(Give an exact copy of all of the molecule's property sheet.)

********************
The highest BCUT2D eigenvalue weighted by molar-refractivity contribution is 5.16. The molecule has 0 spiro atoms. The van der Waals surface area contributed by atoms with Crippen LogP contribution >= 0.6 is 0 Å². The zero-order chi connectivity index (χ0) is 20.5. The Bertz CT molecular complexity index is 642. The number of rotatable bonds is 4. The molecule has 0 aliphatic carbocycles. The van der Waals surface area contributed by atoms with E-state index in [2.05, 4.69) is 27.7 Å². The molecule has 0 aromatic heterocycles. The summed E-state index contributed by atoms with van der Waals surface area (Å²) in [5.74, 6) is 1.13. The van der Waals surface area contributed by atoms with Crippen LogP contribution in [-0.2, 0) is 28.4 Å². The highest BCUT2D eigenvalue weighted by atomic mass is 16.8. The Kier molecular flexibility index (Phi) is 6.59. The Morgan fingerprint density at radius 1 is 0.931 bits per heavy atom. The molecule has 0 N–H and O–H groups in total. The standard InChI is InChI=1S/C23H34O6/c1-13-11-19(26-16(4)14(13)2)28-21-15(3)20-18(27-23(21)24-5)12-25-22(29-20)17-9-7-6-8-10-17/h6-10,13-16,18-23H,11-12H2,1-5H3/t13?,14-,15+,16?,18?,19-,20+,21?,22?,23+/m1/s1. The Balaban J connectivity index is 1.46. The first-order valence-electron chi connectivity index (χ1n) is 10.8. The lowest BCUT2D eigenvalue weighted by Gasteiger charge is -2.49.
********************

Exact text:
The highest BCUT2D eigenvalue weighted by molar-refractivity contribution is 5.16. The molecule has 0 spiro atoms. The van der Waals surface area contributed by atoms with Crippen LogP contribution >= 0.6 is 0 Å². The zero-order chi connectivity index (χ0) is 20.5. The Bertz CT molecular complexity index is 642. The number of rotatable bonds is 4. The molecule has 0 aliphatic carbocycles. The van der Waals surface area contributed by atoms with E-state index in [2.05, 4.69) is 27.7 Å². The molecule has 0 aromatic heterocycles. The summed E-state index contributed by atoms with van der Waals surface area (Å²) in [5.74, 6) is 1.13. The van der Waals surface area contributed by atoms with Crippen LogP contribution in [-0.2, 0) is 28.4 Å². The highest BCUT2D eigenvalue weighted by atomic mass is 16.8. The Kier molecular flexibility index (Phi) is 6.59. The Morgan fingerprint density at radius 1 is 0.931 bits per heavy atom. The molecule has 0 N–H and O–H groups in total. The standard InChI is InChI=1S/C23H34O6/c1-13-11-19(26-16(4)14(13)2)28-21-15(3)20-18(27-23(21)24-5)12-25-22(29-20)17-9-7-6-8-10-17/h6-10,13-16,18-23H,11-12H2,1-5H3/t13?,14-,15+,16?,18?,19-,20+,21?,22?,23+/m1/s1. The Balaban J connectivity index is 1.46. The first-order valence-electron chi connectivity index (χ1n) is 10.8. The lowest BCUT2D eigenvalue weighted by Gasteiger charge is -2.49.